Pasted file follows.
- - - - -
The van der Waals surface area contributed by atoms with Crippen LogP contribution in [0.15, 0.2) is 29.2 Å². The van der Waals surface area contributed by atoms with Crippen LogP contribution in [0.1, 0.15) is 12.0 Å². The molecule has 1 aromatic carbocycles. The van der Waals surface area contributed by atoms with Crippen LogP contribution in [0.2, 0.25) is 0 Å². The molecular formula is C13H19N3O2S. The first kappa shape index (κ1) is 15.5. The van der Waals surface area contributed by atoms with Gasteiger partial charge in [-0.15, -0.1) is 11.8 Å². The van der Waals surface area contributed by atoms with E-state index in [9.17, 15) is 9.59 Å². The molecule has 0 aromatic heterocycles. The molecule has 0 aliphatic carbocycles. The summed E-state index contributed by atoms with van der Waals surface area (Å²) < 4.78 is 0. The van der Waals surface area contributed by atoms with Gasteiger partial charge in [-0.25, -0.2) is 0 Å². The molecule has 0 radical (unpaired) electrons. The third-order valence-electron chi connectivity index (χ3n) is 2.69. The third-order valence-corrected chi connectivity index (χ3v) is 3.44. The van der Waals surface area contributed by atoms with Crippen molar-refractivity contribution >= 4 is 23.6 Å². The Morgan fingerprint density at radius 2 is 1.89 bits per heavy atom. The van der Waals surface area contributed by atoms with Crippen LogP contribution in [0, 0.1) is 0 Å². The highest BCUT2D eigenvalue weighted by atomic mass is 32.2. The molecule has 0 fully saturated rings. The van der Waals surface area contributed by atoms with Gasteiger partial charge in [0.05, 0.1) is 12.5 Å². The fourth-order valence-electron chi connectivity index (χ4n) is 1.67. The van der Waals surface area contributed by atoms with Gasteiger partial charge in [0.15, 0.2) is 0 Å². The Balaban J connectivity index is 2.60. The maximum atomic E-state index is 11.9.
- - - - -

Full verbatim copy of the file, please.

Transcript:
The van der Waals surface area contributed by atoms with Crippen LogP contribution in [0.15, 0.2) is 29.2 Å². The van der Waals surface area contributed by atoms with Crippen LogP contribution in [0.1, 0.15) is 12.0 Å². The molecule has 1 aromatic carbocycles. The van der Waals surface area contributed by atoms with Crippen LogP contribution in [0.2, 0.25) is 0 Å². The molecular formula is C13H19N3O2S. The first kappa shape index (κ1) is 15.5. The van der Waals surface area contributed by atoms with Gasteiger partial charge in [-0.15, -0.1) is 11.8 Å². The van der Waals surface area contributed by atoms with E-state index in [9.17, 15) is 9.59 Å². The molecule has 0 aromatic heterocycles. The molecule has 0 aliphatic carbocycles. The summed E-state index contributed by atoms with van der Waals surface area (Å²) < 4.78 is 0. The van der Waals surface area contributed by atoms with Gasteiger partial charge in [-0.25, -0.2) is 0 Å². The molecule has 0 radical (unpaired) electrons. The third-order valence-electron chi connectivity index (χ3n) is 2.69. The third-order valence-corrected chi connectivity index (χ3v) is 3.44. The van der Waals surface area contributed by atoms with Crippen molar-refractivity contribution >= 4 is 23.6 Å². The Morgan fingerprint density at radius 2 is 1.89 bits per heavy atom. The van der Waals surface area contributed by atoms with Crippen LogP contribution in [0, 0.1) is 0 Å². The highest BCUT2D eigenvalue weighted by atomic mass is 32.2. The molecule has 0 fully saturated rings. The van der Waals surface area contributed by atoms with Gasteiger partial charge in [0.05, 0.1) is 12.5 Å². The fourth-order valence-electron chi connectivity index (χ4n) is 1.67. The van der Waals surface area contributed by atoms with Gasteiger partial charge in [0.15, 0.2) is 0 Å². The Balaban J connectivity index is 2.60. The maximum atomic E-state index is 11.9.